Canadians love their Tim Horton’s coffees in winter and Jolly
Rancher slushies in hot sticky summers. Unfortunately, they can no longer fork
their $100 bills for these treats. Canada’s largest quick service restaurant
chain has recently announced,
“because of all the counterfeit in the area, we will no longer accept $100
bills.” 

The notification, however, is not really that much of a surprise.
Most businesses in North America will not accept payments in bills larger than
$20 notes. Paper money has become so difficult to cash, that shoppers have
acquired the habit of breaking larger bills in banks before going to shop.

Bitcoin (BTC) Is Anti-Counterfeit

Crypto enthusiasts wish that more business would accept more Bitcoin payments instead. Bitcoin cannot be counterfeited or duplicated. No one can forge a token and fraudulently insert it into the system. The network will automatically reject such a scheme as it will prevent double spend of the tokens as well. For every BTC than exists, there is a list of transactions to back it.

The chronological order of origin is bound in blockchain, and this record is public. The BTC blockchain network forms its check and balances system. It is this self-regulatory character of Bitcoin that makes it fully decentralized. It is also the reason why the digital currency cannot be controlled by a single entity. The blockchain backbone is the reason why Tim Horton’s would not suffer losses from counterfeit notes if they mass applied Bitcoin payments in their chain.

Just like most other nations on earth, the Liberal government of
Canada has had a long fight with counterfeit bills. The Bank of Canada has in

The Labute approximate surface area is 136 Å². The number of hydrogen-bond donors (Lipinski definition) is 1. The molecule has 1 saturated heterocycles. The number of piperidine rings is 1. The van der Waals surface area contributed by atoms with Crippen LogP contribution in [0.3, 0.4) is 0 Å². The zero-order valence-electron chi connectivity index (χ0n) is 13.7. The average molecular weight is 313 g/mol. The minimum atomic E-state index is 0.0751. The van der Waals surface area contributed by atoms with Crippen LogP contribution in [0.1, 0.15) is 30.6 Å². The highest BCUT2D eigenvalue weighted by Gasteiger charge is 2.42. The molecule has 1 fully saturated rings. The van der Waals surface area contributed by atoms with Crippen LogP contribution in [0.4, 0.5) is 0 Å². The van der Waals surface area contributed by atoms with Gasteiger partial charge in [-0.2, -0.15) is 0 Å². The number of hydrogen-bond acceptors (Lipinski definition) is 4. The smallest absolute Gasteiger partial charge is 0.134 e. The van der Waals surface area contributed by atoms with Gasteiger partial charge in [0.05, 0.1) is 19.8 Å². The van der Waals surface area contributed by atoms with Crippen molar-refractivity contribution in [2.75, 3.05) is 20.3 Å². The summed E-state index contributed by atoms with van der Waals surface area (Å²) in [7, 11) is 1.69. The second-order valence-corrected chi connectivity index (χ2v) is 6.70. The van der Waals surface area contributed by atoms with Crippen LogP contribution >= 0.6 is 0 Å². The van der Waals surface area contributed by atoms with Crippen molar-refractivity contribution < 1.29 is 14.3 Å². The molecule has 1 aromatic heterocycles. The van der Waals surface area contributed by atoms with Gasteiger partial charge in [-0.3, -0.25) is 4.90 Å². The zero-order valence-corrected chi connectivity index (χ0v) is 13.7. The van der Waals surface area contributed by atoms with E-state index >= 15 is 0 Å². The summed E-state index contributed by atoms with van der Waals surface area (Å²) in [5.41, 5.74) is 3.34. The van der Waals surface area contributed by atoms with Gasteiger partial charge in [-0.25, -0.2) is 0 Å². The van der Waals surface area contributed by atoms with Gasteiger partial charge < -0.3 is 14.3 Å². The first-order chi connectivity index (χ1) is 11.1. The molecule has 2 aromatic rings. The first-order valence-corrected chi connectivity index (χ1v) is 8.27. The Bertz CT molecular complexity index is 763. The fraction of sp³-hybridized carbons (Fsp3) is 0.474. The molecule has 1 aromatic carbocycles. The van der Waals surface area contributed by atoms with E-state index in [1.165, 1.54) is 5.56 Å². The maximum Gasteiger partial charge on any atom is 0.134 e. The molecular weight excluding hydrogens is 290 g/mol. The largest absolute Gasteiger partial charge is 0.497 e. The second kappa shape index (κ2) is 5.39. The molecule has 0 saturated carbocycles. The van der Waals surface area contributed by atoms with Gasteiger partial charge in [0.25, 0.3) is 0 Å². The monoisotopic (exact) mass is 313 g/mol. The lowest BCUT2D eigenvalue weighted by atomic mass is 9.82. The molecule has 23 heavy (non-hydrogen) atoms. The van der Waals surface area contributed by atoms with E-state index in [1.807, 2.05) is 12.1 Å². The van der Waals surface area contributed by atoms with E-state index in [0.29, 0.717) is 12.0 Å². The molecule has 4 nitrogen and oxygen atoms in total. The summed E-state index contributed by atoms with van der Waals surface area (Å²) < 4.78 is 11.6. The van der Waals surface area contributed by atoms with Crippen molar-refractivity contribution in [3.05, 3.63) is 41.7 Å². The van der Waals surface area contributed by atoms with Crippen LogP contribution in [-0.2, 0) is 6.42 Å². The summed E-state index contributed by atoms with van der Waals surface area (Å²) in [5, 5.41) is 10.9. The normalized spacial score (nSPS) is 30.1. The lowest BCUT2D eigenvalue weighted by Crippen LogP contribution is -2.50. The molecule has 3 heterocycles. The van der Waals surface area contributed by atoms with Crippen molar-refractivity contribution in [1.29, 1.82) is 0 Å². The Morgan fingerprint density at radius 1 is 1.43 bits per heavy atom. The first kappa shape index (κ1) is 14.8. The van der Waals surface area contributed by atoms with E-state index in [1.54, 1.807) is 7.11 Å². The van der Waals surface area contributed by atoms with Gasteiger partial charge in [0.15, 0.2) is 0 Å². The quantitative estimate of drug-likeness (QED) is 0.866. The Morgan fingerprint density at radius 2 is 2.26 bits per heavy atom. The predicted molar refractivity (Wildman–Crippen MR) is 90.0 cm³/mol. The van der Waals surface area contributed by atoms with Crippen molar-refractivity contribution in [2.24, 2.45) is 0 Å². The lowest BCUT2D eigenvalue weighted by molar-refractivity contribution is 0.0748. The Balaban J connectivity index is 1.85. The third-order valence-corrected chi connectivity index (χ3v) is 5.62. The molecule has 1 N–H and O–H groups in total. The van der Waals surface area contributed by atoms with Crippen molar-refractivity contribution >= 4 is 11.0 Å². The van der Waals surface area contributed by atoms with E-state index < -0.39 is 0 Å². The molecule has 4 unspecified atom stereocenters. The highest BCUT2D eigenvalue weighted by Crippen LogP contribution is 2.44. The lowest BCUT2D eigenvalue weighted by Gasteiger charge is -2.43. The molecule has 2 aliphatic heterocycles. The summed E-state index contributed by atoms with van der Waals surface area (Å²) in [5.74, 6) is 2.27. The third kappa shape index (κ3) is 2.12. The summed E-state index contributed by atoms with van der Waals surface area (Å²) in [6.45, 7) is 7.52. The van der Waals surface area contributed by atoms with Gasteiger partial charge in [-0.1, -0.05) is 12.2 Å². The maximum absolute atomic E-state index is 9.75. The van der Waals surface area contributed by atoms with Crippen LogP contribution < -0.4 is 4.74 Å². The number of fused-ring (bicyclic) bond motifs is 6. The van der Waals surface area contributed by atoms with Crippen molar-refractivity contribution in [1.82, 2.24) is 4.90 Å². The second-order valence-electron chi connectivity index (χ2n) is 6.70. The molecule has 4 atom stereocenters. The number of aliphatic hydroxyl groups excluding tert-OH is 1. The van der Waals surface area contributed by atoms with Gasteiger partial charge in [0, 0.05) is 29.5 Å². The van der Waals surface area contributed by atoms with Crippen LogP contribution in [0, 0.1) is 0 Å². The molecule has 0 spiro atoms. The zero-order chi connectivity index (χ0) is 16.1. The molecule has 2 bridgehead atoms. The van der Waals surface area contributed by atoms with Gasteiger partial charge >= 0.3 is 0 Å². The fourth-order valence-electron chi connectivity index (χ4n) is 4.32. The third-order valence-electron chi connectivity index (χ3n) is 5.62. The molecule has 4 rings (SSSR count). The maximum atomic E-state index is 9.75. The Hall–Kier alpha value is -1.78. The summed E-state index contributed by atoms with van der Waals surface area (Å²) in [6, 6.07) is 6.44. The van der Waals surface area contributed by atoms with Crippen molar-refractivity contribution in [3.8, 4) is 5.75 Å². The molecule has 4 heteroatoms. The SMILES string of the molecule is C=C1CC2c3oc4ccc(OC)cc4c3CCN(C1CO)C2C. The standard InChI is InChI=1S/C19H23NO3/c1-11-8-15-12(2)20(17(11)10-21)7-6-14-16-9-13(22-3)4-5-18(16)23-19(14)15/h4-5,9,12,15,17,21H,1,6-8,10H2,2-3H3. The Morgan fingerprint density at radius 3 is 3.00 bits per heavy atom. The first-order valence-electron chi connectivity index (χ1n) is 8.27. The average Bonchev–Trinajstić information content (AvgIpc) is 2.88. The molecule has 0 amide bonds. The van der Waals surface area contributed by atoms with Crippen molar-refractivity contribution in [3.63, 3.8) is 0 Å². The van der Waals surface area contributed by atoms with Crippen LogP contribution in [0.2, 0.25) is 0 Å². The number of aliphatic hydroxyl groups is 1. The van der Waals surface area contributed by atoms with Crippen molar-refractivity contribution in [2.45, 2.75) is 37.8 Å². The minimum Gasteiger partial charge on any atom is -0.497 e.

2000, halted the printing of the $1,000 bill. The larger currency notes have
been a favorite of criminals. They have been used by money laundering rings,
for tax evasion schemes, and as counterfeits. The bank has also introduced new
bank notes with enhanced security features to cut down on forgeries.

Fake Canadian Dollars A Prevalent Problem

This move, however, has not slowed the counterfeit rings down. There have been various calls made to Canadians to watch out for fake $100 polymer bills.  The note launched in 2011 as part of the Bank of Canada‘s upgraded bank bills has improved security elements. At the onset, the new notes did help curb the counterfeit notes rates, but it has not taken long for criminals to catch up.

However, most users just do not carry around $100 bills anymore. They visit either the ATM or bank for smaller $20, $10 or $5 bills. According to Prof. Werner Antweiler, Ph.D. of the University of British Columbia looking at “the Bank of Canada’s banknotes statistics, we see a significant increase in the use of $100 banknotes. The $100 banknote is the instrument of choice of the illicit economy because it is easy to carry and hide. High-denomination banknotes facilitate tax evasion, money laundering, and other types of criminal activity. Still, the Bank of Canada reported in 2017 that 51 percent of all sales in Canada are still using cash“.

The future, nonetheless, is cashless. Canadians will either need their high-interest charge credit cards or mobile crypto payments to pay for their favorite goodies if they do not have fiat in smaller bills. 

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